When: 10 April 2011, 7pm
Where: Metropolis Kino, Steindamm 52-54, 20099 Hamburg; U/S Hauptbahnhof
“The first time we came to “Wilhelmsburg, we walked around there like tourists.”
This is a very honest statement coming from the team of students responsible for the documentary Frau Anke that captures an image of Hamburg’s little island that is rarely visible. When people think about Wilhelmsburg, the last thing they think about is allotment gardens, but this is the very topic of this work. The six students from Hamburg University created the film as an assignment for a documentary seminar. They stumbled across the members of the allotment garden more or less by accident and were at once interested by this less well known facet of Wilhelmsburg. Though one of the members of the team, Miguel, lives in Wilhelmsburg, the others had no concrete ideas about what would await them.
“The ideas that came to mind when we brainstormed were: artist quarter, gentrification and social hotspot.”
However, they were ready to experience something new and were positively surprised by how green, multicultural and friendly this quarter actually was. These three characteristics describe the allotment garden perfectly. Even though one might tend to think that those gardens are typically German institution in which strict and bureaucratic rules force people to manicure their lawns with a ruler and nail scissors, it is actually a melting pot par excellence. In the documentary Frau Anke you see the life in the allotment gardens from the perspective of the club’s president, Anke Vrhovac. However, it is not only her you see, since the garden is abuzz with people of all nationalities. You see women with headscarves swinging the rakes and old men and women filling wheelbarrows with weeds and cut-off branches. The focus on Frau Anke and her family was more a coincidental product of the editing process, beforehand the team filmed 25 hours of material in total, out of which the half-hour long documentary emerged.
“We hope none of the other members of the garden community feel offended because their screen time had to be cut short, but we had to edit the film to make it more clear for the viewers.”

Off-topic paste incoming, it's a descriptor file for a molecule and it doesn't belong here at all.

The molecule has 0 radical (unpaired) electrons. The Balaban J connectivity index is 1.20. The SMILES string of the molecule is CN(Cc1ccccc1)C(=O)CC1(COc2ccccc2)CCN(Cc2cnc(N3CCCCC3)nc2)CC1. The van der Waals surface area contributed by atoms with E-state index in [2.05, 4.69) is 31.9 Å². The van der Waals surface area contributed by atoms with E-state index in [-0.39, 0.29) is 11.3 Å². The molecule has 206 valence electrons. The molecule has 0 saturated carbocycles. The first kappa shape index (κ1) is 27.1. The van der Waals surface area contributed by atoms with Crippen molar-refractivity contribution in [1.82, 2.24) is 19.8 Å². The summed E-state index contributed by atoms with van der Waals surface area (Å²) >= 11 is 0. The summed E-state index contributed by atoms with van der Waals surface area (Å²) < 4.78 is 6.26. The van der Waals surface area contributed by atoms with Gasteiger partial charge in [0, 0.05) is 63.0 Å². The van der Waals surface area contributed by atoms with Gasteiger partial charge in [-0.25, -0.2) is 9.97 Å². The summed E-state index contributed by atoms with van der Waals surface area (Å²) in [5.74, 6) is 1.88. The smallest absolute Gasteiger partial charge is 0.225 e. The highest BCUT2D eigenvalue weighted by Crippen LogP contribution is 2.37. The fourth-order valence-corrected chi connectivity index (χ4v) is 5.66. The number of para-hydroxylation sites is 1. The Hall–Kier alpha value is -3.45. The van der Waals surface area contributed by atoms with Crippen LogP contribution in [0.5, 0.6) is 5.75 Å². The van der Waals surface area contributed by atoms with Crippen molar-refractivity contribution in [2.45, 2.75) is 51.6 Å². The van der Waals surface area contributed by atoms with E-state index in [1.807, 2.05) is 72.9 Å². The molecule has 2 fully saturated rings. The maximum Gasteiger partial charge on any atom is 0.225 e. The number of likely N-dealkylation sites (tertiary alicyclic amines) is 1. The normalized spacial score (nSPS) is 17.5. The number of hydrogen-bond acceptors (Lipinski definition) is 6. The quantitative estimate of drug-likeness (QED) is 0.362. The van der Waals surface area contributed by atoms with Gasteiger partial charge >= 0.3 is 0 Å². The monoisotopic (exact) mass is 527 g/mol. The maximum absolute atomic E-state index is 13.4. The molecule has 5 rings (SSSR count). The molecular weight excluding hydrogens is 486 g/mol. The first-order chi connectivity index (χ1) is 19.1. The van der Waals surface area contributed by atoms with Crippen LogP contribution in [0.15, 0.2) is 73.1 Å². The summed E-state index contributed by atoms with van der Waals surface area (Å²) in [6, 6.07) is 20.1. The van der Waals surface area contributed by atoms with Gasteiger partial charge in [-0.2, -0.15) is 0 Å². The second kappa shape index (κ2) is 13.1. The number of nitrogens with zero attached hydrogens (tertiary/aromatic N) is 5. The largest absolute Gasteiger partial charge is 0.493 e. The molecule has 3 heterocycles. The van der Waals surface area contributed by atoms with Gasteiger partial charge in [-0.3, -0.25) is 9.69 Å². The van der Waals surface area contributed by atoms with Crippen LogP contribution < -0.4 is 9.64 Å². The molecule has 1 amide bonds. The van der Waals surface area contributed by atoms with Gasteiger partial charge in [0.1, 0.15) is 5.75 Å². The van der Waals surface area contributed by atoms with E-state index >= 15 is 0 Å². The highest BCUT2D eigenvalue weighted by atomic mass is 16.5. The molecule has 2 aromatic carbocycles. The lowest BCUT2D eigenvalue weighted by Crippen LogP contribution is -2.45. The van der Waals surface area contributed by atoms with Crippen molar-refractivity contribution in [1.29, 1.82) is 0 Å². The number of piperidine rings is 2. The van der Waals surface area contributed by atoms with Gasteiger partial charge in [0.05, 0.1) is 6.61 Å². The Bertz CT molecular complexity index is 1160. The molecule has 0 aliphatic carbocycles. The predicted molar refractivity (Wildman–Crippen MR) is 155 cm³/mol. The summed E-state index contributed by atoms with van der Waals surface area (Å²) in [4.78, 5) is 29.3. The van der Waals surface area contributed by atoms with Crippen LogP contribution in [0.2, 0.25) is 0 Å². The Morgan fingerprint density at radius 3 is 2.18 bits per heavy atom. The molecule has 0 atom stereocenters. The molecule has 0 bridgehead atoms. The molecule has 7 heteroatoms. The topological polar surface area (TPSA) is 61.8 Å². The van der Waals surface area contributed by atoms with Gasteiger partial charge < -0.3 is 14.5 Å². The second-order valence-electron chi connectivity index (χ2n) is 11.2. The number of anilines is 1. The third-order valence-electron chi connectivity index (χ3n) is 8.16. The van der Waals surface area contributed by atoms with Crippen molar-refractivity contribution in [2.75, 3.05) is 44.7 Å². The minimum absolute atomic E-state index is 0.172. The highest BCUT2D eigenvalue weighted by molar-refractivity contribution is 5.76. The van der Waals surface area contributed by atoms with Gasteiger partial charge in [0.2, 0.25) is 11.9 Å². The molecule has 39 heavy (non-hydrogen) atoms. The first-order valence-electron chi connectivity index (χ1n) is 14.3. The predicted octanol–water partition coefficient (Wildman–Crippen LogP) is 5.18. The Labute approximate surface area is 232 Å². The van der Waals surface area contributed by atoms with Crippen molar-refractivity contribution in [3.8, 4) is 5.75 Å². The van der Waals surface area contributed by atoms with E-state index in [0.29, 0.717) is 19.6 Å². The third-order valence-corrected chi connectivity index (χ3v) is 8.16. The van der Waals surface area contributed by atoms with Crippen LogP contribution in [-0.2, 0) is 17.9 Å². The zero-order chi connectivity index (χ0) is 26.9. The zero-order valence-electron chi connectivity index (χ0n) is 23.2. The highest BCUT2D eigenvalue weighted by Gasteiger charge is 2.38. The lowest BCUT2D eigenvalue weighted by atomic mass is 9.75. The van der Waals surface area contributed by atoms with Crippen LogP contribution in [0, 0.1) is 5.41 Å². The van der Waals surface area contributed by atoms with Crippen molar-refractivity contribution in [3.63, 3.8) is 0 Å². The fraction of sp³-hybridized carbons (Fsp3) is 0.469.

How do you even know what is interesting about the topic once you’ve spent all this time with the people you are filming and know so much more about them than the viewer? In this case the feedback from the course helped the team identify the flaws in their raw version.
“The reaction helped us a lot, because the students were most interested in Frau Anke’s family and their story.“
The team agrees that this seminar taught them the most in their entire university career, even though it was also a whole lot of work. After finishing the work on their documentary, the students showed it in the Abaton cinema for a single time and it was so popular that not even all the lecturers of the institute got in. Luckily, “Frau Anke”, along with two other films that were shot by students of this seminar, “Turkish Curry” and “21100 Hamburg” were accepted by the “Dokufilm Woche” so that you have the chance to see this unique insight into one of the most misunderstood and stigmatized quarters of Hamburg. The three films will be shown under the tile “Inselgeschichten” – island stories in the category “Binnennachfrage Hamburg” which presents local documentaries.
Our student film-team answers the obligatory question about their changed impression of Wilhelmsburg with a great image: “From grey to green and very faceted”. If you think about moving there, you better be quick because in five years the rents may just be Schanze-high.
The Team: Miguel Brusch, Genaro Frangioudakis, Johannes Noldt, Galina Ponomareva, Louise Schmidt
DIY Documentary Tips:
For most of us, the process in which a documentary is created remains a grave mystery. The Team of “Frau Anke” has shed a little light on the topic for aspiring DIY-documentarists:
- When looking for a theme, you don’t have to go for the most spectacular stories. Most of the time, people’s personal everyday-lives offer the most fascinating scenes.
- Time is the key. You need to be around the people you want to film all the time. They have to get used to the cameras, otherwise they will hardly act naturally. The “Frau Anke”-Team spent almost every weekend over half a year in the allotment garden and built trust with the members of the garden community.
- Make sure that you work with a decent microphone. You will be beyond furious when you find out that the most amazing shots are accompanied by a fuzzy noise.
- Don’t interfere with the personal lives of your subjects, you are merely a spectator (for those of you who always want to save the antelope from the lion in nature documentaries).
- Try and have a mixture of at least 80% elements of mere observation and only 20% of interviews.
- Everyone should have an assigned task that she feels responsible for and sticks to, in order to make the organization as simple as possible.
- Don’t worry if your actual film material deviates very strongly from you initial exposé, you never know how it will turn out before you finish the editing process. Sometimes this might mean that you have to sacrifice a scene for the benefit of the entire film. Cutting and shortening are inevitable.
Julia Tegtmeyer (Text & Interview; pictures: Original Movie screenshots)